Rachel Wallace sat in the seat in front of him, her back turned towards him. There were silver bubble gum wrappers embedded in the curls of her long, burgundy hair. Blood dripped from the ends of her locks onto the floor of the train car, leaving a thick puddle of crimson on the grey rubber.
“You know what I’m talking about, you bitch! You fucking know!”
The homeless man paced up and down the centre of the train car as it rolled into place at Greg’s stop. He was muttering to himself now, his steps seeming to take him across a vast, incomprehensible distance. He felt pity for the guy and wanted to give him the ten dollars he had in his pocket. But he knew money was the least of this guy’s worries. If he’d handed it to him it would simply be paper; the man wasn’t in a state to even know what currency meant.
Greg got off at College and headed towards Church St. where a quick dive down towards Homewood Ave. would bring him to his flat. It was a rough neighbourhood with a strong sense of community, and as long as you weren’t one of the problems, you didn’t get hassled.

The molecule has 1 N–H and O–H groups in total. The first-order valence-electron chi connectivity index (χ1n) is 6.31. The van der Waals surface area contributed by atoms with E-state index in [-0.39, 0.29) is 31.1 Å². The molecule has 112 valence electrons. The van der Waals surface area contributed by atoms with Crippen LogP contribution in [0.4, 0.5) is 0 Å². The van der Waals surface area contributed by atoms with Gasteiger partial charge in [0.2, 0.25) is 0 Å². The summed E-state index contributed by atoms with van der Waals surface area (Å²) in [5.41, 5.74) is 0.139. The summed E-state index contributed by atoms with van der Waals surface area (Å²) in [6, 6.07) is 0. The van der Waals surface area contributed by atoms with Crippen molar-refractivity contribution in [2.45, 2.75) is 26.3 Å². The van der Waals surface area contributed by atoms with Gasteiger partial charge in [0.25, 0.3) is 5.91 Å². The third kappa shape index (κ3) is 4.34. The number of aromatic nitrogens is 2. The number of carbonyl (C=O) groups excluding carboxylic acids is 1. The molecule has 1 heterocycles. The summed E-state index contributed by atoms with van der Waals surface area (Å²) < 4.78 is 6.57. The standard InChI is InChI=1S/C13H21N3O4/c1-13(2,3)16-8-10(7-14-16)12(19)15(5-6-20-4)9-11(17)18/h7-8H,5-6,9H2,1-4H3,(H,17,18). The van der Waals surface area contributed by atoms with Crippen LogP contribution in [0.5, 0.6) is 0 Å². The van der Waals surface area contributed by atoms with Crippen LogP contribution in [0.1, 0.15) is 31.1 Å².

There were few lost souls on the streets this night, and Greg instantly regretted taking the longer way home. He pulled his hood up to ward off the chill, snow blowing ferociously from between the tall buildings that lined the downtown core. Stop signs creaked on the metal poles, hinges ready to snap with every nasty gust of wind that captured them. By the time he got to the bar, he was frozen to his bones, much like the state of the woman’s corpse he’d met that morning.
The Bull’s Horn was in full swing when he stepped inside the Spanish styled pub. Four fireplaces kept the ambiance going, with cheap beers giving the university crowd something to do on a tundra-capped Monday night. He nodded at Stephen, who was tending bar, and without Greg having to ask, Stephen got him a steaming cup of coffee and set it on the counter. Greg took it with quiet gratitude. Black with two sweeteners. Perfect.